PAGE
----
Looking East By Jan Olszewski

in 8th Wiesbaden Festival of Central and Eastern European Film - goEast

by Jan Olszewski

“Go West, young man, and grow with the country”. Horace Greeley’s famous motto was meant as a battle cry, encouraging young people in America to conquer parts of the land not yet disclosed to the settlers. The motto of the Wiesbaden Film Festival goEast has a different meaning. It tries to convince people living in the middle of Europe, mostly Germans, to turn their heads towards the Eastern parts of the continent, to see and understand what is going on there. To make it possible, films from East Europe are invited and shown in competition.

So, then, what is going on there? Very different things — good, bad and very bad. As could have been expected, the bad ones prevailed. The troubles shown in the films were quite different, but they had one thing in common: they were affected by Soviet domination which lasted till the beginning of the Nineties. Since governments in Russia during the past century were never elected in a proper way, it may be said that Russia was under Soviet occupation as well.

Anyway, the remnants of the Soviet presence could be felt on the screen during the whole Festival. Cargo 200 (Gruz 200), a Russian film directed by Aleksei Balabanov, is the most obvious example of it. The time shown here is the year 1984, the place — the city of Petersburg, close to the Finnish border. Old Socialist values and formulas, mixed with influences from the West, are losing their grip, complete decay is closing in. Corruption overtakes everything, especially the police, where brute force makes the militiamen feel omnipotent. Simple people, in their own way, try to imitate them.

In most of the films, however, the Communist rule has already been gone for several years, giving way to freedom. But freedom brings unlucky results. Despotism is gone, corruption remains and is growing. A lot of people try to make money at any price, forgetting about human values. Family disintegration became commonplace — and is now the main subject of these movies. The Estonian film Magnus by Kadri Kousaar deals with it in the most frightening way. A young boy was abandoned by his parents: they entered some fishy business, divorced, then disappeared. Now 25, the boy gets in touch with his father and informs him about his desire to commit suicide. The father, a personification of ugliness and evil, finds the boy’s decision quite reasonable. One is almost unable to believe in this story — but it is based on actual facts. So, Horace Greeley’s motto has been now replaced by a new one: “Get rich, young man, and don’t give a damn for anything else”. Evil is frightening and ugly, but sometimes it might become impressive. In Magnus it almost does.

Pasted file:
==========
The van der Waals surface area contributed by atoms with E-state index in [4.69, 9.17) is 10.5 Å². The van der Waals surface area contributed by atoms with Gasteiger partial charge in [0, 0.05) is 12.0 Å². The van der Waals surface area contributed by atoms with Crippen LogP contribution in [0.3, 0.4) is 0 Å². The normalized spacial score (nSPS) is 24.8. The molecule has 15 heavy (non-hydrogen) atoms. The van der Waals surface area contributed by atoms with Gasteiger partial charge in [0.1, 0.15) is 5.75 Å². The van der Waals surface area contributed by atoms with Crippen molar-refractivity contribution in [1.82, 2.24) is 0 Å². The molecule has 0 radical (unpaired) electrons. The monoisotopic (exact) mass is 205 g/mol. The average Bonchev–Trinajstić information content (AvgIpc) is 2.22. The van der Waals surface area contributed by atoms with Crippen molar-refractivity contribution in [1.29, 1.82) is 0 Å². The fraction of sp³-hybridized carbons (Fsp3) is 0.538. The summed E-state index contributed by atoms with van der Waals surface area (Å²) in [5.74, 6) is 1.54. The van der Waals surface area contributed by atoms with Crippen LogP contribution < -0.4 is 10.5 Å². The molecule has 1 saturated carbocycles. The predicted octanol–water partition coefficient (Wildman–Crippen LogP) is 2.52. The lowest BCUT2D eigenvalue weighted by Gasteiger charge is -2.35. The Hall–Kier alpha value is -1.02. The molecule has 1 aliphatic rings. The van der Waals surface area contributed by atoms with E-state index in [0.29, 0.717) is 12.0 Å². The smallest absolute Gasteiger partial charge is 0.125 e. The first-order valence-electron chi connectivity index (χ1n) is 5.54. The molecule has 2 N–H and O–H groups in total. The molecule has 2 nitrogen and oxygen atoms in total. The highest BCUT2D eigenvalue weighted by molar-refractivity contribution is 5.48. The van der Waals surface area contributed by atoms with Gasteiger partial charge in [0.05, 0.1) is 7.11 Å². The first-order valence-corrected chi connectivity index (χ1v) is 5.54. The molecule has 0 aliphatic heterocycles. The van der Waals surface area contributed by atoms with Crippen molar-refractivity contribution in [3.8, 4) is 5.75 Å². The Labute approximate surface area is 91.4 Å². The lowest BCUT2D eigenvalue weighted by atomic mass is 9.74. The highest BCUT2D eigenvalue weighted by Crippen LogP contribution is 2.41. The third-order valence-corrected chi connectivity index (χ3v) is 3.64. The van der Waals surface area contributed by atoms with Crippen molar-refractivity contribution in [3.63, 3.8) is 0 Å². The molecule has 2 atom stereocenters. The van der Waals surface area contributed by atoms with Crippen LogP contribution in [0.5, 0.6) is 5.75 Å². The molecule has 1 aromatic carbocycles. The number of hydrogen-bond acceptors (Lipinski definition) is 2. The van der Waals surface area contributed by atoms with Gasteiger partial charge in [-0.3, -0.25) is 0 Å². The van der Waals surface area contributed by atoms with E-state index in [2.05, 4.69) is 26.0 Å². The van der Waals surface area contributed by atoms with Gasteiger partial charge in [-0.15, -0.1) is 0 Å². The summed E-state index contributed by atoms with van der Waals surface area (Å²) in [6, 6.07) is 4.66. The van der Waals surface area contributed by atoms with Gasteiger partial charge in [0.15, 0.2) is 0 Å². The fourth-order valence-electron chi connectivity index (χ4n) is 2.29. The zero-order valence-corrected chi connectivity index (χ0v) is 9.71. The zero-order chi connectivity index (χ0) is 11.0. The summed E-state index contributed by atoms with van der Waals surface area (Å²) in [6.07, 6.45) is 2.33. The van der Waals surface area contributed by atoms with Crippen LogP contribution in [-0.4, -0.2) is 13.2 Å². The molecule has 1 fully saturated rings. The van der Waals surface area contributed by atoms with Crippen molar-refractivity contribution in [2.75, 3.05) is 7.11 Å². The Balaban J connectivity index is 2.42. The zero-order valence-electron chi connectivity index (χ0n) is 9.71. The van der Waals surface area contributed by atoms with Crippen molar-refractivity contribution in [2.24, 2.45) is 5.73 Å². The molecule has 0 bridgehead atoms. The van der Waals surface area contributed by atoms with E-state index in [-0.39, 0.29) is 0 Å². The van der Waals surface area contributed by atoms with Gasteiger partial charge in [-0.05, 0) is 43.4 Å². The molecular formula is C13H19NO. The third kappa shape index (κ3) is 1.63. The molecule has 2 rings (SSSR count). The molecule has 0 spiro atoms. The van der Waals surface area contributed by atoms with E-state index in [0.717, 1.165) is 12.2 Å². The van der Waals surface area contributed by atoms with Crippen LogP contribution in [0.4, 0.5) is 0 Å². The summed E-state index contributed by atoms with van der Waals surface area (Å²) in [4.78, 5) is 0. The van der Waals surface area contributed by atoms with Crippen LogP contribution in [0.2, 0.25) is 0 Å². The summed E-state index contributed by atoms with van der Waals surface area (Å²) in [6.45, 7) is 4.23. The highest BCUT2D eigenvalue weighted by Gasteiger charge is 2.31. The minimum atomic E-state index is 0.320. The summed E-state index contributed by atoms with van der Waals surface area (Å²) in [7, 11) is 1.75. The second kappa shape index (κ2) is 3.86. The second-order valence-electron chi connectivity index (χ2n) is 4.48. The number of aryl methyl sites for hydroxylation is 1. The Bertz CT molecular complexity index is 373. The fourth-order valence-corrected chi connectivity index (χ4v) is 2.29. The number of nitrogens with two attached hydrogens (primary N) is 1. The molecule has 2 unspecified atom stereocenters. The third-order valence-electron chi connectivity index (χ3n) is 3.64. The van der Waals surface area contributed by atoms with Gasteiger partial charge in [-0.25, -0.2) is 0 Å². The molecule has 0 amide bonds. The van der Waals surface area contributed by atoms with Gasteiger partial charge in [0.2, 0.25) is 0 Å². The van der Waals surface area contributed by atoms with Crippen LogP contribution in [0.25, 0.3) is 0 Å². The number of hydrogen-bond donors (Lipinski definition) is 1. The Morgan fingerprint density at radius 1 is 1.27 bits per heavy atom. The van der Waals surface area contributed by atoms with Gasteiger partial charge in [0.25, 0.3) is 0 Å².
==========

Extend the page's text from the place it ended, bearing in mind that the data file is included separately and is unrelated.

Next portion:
Anyway: there were ten films here, ten similar stories. Among them, a peculiar group of four might be singled out. These four not only show things that went wrong, like in the rest of them; they also try to find a way to make things better. In Patchwork (Kurak korpe), a film from Kazakhstan, the director Rustem Abdrashitov suggests the troubles of the modern (or postmodern) world might to some extent be cured, when patterns of folk culture and old tradition would be respected. The film At the River (U reki) from the Ukraine by Eva Neymann says more or less the same thing, only the folklore has been replaced by the tradition of “high culture” from the turn of the 19th century, as depicted by Chekhov. Of course, both rescue proposals are not quite successful, being a poetic dream rather than a pragmatic device. In the Russian picture Simple Things (Prostye veshchi), by Aleksei Popogrebsky, we meet a whole group of totally corrupted men, mostly physicians. Their arrogant way of life seems awful, but it soon becomes evident that they might be broken very easily by the pressure of women. This happy ending is acceptable, but only under one condition: we have to believe female obstinacy is never connected with any kind of evil. Shakespeare had some doubts about it once.

This leaves us with one picture: the Polish All Will be Well (Wszystko bedzie dobrze). The only chance for rescue here, as expressed by the director Tomas Wiszniewski, is faith in God. The main protagonist, a boy of 11, goes on a pilgrimage, praying to the Holy Mary, hoping a miracle will save his mother who is dying of cancer. The mother eventually dies. It seems the prayers have not be fulfilled. But then, at the end of the story, some miracle really happens, only not the one the boy has been asking for.

Of all the ten features presented at the Festival, the Estonian Magnus and the Polish All Will Be Well had the most different proposals, standing on two opposite extremes: Magnus making a journey to the end of the night, as Céline once did, All Will be Well looking for tiny rays of hope in the darkness. In the end, the FIPRESCI prize went to Magnus, not a bad decision at all.

One doubt remains, however. The decision might be understood as a proof that evil has a fascinating influence on all of us. Would this be another symptom of the Soviet heritage?